Friends of the Earth have called on the new government to take urgent action to create a low carbon-economy. The environmental NGO said that this must a key priority for the coalition which has taken power this week.
They added that promises to develop a greener future are a significant area of common ground in the manifestos of the Liberal Democrats and the Conservative Party, who have formed a coalition after no party received an overall majority in the general election.
Friends of the Earth (FoE) insist that this common ground must form the basis of a carbon-cutting strategy in the Queen's Speech and the Budget.
"Both the Conservatives and the Liberal Democrats have promised to develop a low-carbon future,” said FoE's Executive Director, Andy Atkins, “Our new coalition Government is a golden opportunity to make this a reality and reap the enormous economic benefits of investing in green energy and slashing energy waste”.
Atkins added, "The Queen's Speech and Budget must contain significant measures to tackle climate change and demonstrate that the new Government has the determination to lead the country towards a greener future”.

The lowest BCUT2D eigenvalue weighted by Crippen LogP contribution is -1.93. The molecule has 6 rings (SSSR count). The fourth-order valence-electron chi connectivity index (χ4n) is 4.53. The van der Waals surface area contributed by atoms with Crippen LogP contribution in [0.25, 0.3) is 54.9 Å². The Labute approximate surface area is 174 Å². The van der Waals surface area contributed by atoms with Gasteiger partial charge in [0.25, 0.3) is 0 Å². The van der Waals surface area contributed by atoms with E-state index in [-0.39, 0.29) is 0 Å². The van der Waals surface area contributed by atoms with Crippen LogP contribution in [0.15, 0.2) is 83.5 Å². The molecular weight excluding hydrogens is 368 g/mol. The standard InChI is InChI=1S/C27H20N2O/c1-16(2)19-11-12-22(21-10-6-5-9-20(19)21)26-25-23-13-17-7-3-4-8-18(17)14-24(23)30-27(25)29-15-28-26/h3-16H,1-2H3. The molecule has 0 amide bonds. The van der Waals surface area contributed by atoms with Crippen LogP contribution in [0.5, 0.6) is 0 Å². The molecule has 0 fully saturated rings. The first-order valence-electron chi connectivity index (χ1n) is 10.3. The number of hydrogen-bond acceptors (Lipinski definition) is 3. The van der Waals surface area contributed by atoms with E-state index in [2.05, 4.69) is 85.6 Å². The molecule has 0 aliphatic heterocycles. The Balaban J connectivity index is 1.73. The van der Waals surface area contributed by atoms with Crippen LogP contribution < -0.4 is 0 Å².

FoE said that the very minimum level of environmental commitment from the new government would involve a Queen's Speech with two new “green laws”. These would be an Energy Bill to boost green energy development, and a Housing and Local Government Bill to deliver more energy-efficient homes and ensure local councils play their part in cutting emissions by establishing local carbon budgets.
The group also urged the government to include the establishment of a Green Investment Bank in the Budget, along with a fund to create new green jobs and the introduction of a supermarket regulator.
FoE welcomed the coalition's commitment to scrapping plans for the extension of Heathrow airport.
But they would like to see a new law which will tackle the greenhouse gas emissions and deforestation caused by the UK's dependence on imported feeds for meat and dairy. FoE say that this will also support better UK farming and domestic feed production.
And they insist that the UK must play a leading role in securing an international agreement on cutting emissions where those responsible make the deepest cuts first, and developing countries are supported to grow in a low-carbon way.
“The starting point must be a tougher target for tackling climate change,” said Atkins, “Our new ministers must agree to cut UK emissions by at least 42 per cent by 2020 - the minimum scientists say is needed to play our part in preventing dangerous climate change”.